Aaron's Samsung Comeback SGH-t559 Frost Silver Cherry review

Aaron Baker
Writer from  Dallas, TX
| Published: September 22, 2009


With the wireless market becoming increasingly saturated, manufacturers are relying more and more on unique designs to appeal to buyers.  While it's inevitably going to be a love or hate design, the Samsung Comeback is unique, and is a welcome addition to the T-Mobile lineup.  Will its quirky design and features impress, or is it just another phone in the lineup?

Design & Features

Sporting an increasingly popular form factor found in its competitors, the Samsung Comeback offers a full QWERTY keyboard in a flip-like design. Coming in at 4.33 inches long by 2.2 inches wide by 0.73 inch thick, the Comeback weighs 4.6 ounces, so it's on the lighter side. Externally, the Comeback offers a 1-inch display with 65,000 colors. It's small, and can be challenging when it comes to viewing text, but it gets the job done. Open the device up to reveal the true gem, a 2.7-inch internal display that offers 262,000 colors and a 240 x 400 pixel resolution. When using it, images were crisp and clear. The primary thing that perplexed us was the somewhat strange design. Instead of separating completely (like the enV Touch), only a part of the device flips open, leaving two raised edges. Additionally, the Comeback's corners make it a bit bulky, and through the hinge seems to be quite durable, the white plastic gives it the impression of being cheap.

The left side of the Comeback offers a volume rocker and a charging port that doubles as a headphone input port (adapter needed). The front of the device houses a D-pad with a numeric keypad and five buttons: two shortcut keys, and talk, back, end, and camera keys. The camera lens and external speaker can be found on the back, and the microSD card slot is located under the battery. Like others in the category, packaging is minimal. Besides the Comeback and a battery, a home charger, hands-free headset, and instruction manuals are included.

Samsung Comeback closed

Usability & Performance

Like most of the other wireless carriers, T-Mobile is moving to a unified user interface, which can be found on the Comeback. We found it relatively easy to navigate, with six main menus: People, Messaging, Media, Settings, Organizer, and Call History. The device offers a full HTML browser with support for Javascript and Flash Lite, and e-mail support for AIM Mail, AOL, Yahoo, Comcast, CS, Juno, Verizon, and Gmail. While you are able to input addresses that aren't part of T-Mobile's official list, there's no place to put your mail server, so non-supported e-mail accounts may not properly send or receive mail. Additionally, the Comeback is quite the media junkie, supporting popular mediums like MP3, WMA, AAC/AAC+, and MPEG4 audio formats.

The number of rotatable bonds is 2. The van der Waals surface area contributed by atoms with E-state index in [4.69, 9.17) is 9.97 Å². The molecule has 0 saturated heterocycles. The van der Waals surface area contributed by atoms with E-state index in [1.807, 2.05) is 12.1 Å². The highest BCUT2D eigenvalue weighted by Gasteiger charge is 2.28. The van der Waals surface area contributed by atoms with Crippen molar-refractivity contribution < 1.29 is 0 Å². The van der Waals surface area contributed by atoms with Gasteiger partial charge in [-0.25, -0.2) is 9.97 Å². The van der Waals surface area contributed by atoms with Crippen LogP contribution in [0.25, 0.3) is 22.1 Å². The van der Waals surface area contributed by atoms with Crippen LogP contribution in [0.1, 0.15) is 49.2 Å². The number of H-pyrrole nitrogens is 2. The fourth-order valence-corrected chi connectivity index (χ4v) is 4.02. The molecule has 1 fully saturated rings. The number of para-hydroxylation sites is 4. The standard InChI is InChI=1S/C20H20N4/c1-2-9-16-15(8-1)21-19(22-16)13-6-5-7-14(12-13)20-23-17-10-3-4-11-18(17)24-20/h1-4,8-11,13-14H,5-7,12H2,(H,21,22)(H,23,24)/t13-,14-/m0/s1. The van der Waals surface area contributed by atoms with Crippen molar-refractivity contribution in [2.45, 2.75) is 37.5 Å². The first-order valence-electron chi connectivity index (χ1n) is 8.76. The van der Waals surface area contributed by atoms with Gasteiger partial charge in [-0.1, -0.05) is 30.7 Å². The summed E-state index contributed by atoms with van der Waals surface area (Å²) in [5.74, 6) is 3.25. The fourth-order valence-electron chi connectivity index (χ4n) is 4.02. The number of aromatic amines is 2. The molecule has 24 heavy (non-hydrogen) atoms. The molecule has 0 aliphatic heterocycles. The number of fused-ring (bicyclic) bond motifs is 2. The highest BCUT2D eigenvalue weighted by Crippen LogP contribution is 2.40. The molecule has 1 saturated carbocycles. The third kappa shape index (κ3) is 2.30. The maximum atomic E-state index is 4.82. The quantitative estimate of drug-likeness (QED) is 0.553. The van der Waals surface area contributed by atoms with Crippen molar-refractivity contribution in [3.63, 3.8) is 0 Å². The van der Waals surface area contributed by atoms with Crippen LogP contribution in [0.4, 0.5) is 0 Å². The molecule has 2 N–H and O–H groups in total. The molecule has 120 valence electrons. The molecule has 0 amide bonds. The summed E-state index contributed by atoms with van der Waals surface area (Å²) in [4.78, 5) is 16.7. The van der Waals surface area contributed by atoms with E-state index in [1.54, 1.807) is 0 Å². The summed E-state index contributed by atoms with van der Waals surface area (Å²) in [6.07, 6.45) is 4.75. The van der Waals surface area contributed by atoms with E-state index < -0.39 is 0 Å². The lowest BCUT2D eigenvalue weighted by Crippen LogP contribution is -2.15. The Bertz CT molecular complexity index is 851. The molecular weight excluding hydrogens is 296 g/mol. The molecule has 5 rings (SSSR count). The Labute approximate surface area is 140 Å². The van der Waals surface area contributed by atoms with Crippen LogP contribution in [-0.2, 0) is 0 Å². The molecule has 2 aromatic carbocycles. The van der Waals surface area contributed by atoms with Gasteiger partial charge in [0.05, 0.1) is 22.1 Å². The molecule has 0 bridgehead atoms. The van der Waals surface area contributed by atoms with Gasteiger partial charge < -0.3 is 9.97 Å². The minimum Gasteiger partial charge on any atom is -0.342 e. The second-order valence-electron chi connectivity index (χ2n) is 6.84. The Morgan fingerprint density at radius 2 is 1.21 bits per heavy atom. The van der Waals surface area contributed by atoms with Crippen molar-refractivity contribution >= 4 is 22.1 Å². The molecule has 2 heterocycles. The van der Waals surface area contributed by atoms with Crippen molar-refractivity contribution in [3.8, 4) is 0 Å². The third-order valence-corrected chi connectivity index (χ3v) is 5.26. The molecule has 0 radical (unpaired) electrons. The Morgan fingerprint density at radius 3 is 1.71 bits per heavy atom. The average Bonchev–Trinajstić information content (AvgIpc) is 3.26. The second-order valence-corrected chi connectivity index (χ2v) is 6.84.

The interior layout consists of a QWERTY keyboard with a dedicated URL entry key and emoticon key, coupled with a secondary D-pad with messaging, camera, send, end, and clear keys. Two shortcut keys can be found on the hinge of the device. Overall, the keyboard was less than impressive. While the keys are reasonably tall, they're too narrow, and are way too close together. What's more, the raised edges that were discussed earlier make the keyboard appear to be "recessed," making it challenging to type accurately. People with large hands will have trouble using the keyboard on a regular basis. On a positive note, no lag is present whatsoever, so those used to typing quickly can do so on the device. With the Comeback offering an external numeric keypad as a secondary input option, it's nice to have the ability to accomplish small tasks using it, and when the time comes to compose a long message, to open up the device and start typing.

The Samsung Comeback offers a 2.0 megapixel camera, and though the pictures themselves weren't that impressive, the numerous customization options are. The device provides a number of features, including four resolutions, various shooting modes, five white balance settings, numerous color effects, a self-timer, shutter tones, and two preview modes, among other nifty features. While providing similar features including the option to chop for MMS purposes, the camcorder's performance was average. As with most devices, it's certainly not a replacement to a traditional video camera.

We tested the Comeback in the Charlotte area, and reception was strong. Callers could hear us well, and no background noise was reported. On our end, calls were crisp and clear. When testing the device in a known fringe area, the device cut in and out occasionally. Speakerphone was clear for the most part; we could detect slight interference, but nothing major. Though there was reported background noise from more than one of our callers, most of them told us that they could understand the conversation. On the battery front, we came just short of attaining the Comeback's estimated 5.5 hours of talk time, but in casual usage tests encompassing a few calls per day, we were able to get just over six days out of the device before it powered down.


Despite the keyboard and design challenges, the Samsung Comeback is an important player in the mid-range phone lineup at T-Mobile. With a QWERTY keyboard and decent battery life, it's sure to please those that text on a regular basis. Despite that, the Comeback's bright colors and unique design is clearly targeted toward a certain demographic - it's not a device you'll see in the office. For those that do appreciate the look, be sure to test the keyboard extensively prior to purchase, as it's not for everyone (particularly those with large hands).

Products mentioned